Arts leaders in Seattle had two main reactions to Gov. Jay Inslee’s morning proclamation on March 11 banning gatherings of more than 250 people through the end of the month.
First: They accept the seriousness and high-stakes nature of this public-health crisis.
Second: They expect the 250-person ban to be a severe — and, for some organizations, potentially bankrupting — blow to the cultural health of the city.
Even before the ban, effective in King, Snohomish and Pierce counties, concern and fear about the novel coronavirus led to a quick series of hits. Dizzyingly steep drops in ticket sales, fundraising galas on ice, hastily canceled school performances and corporate gigs — all were taking a major bite out of arts nonprofits.
Now arts organizations are trying to assess the potential damage of the new social-distancing mandates.
Along with the governor’s 250-person order, King County announced new rules for gatherings of fewer than 250 people, which would require, among other directives, making sure hand-washing supplies are readily available and allowing enough space for all attendants to stay about six feet away from each other.
“This is historic, and we have to keep in mind that a lot of people have died,” said Josh LaBelle, executive director of Seattle Theatre Group, whose three major venues (the Paramount, the Moore, and the Neptune) have seating capacities between 1,000 and 2,807.
“But I hope in due time our government leaders will apply the same diligence and care for our arts and culture sector as they do for the health of our society in general,” he said.
“A lot of our artists and arts workers are at risk, and there’s not a huge safety net. If they’re unemployed for any period of time, that could add to the health issue — and that’s not what we want to see.”
‘This is a crisis’
Before Inslee’s announcement, box-office receipts for upcoming shows had already been dire at the larger and mid-sized organizations.
“Babette’s Feast” at Taproot Theatre: 80% lower than the norm. “Sweat” at ACT Theatre: projected to sell $1,460 per day during early March, down to $242.75 per day since March 1. “Sister Act” at the 5th Avenue Theatre: daily sales down 50 to 75%.
“That’s a million dollars,” said Bernadine “Bernie” Griffin, managing director at the 5th Ave.
“‘Sister Act’ was on track to be one of our biggest shows. This is such a fragile ecosystem, and $1 million down becomes a ‘how do we make payroll?’ question.”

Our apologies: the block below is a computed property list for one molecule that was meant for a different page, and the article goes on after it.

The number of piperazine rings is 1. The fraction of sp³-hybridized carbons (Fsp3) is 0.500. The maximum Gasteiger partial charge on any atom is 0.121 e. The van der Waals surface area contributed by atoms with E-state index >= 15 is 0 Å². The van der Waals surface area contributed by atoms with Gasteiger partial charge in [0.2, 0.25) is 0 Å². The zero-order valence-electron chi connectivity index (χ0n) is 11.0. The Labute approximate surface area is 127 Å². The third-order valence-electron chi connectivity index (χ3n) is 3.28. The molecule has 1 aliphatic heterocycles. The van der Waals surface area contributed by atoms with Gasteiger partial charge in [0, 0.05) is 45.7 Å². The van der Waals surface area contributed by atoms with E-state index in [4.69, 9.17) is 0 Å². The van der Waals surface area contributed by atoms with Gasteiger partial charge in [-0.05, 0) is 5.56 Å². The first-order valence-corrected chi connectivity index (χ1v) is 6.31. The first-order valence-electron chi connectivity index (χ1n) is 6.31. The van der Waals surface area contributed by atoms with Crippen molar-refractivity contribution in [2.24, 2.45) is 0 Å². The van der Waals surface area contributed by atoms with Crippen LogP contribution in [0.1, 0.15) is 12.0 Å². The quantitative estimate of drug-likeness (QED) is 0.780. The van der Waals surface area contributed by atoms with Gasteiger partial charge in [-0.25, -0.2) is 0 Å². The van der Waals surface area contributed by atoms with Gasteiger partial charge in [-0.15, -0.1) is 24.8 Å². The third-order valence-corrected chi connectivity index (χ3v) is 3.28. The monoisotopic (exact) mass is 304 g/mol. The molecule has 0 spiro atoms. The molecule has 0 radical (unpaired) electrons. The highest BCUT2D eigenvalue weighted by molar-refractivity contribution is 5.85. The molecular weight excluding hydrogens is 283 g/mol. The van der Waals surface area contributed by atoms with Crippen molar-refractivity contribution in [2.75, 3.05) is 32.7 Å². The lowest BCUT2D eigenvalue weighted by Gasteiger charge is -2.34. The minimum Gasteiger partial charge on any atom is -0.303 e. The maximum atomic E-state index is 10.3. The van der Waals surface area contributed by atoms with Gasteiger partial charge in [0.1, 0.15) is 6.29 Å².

In the meantime, arts organizations and arts-advocacy groups like ArtsFund are urging people with tickets to consider them a donation to the organization and not ask for refunds. LaBelle says STG is already seeing that level of generosity among patrons: “If I was to look at the last seven days of sales and mirror that against the amount of refunds, I’d say it was less than 10% refunds.”
“Our message is loud and clear,” said Griffin. “We need you now like we’ve never needed you before. This is a crisis.”
Hundreds of jobs
“It’s been a really stressful couple of weeks,” said Charly McCreary, co-founder and managing director of aerial-dance company The Cabiri.
Founded in 1999, the company depends on performances, rentals of its Ballard facility, and dance and trapeze classes for income.
Even though the venue is too small to be hit by the 250-gathering ban, its revenue streams have already been drying up.
“Our landlords are not going to tell us we don’t have to pay rent because of coronavirus,” McCreary said.
“We only have three or four months of resources to keep us open in an emergency — if this drags on much beyond that, I don’t know what we’ll do. This could be the hardest thing we’ve ever had to make our way through. I’ve had a hard time sleeping.”
Josef Krebs, co-owner of arts and culture consulting firm Scandiuzzi Krebs, estimates aggregate ticket-sales losses in Seattle could be over $3 million a week. “And we’re talking about hundreds of jobs here,” he said.
“Hundreds. These are perishable goods. And folks that are going to get hurt the most during this time are small groups or independent artists who rely on ticket sales as their sole or primary source of revenue.”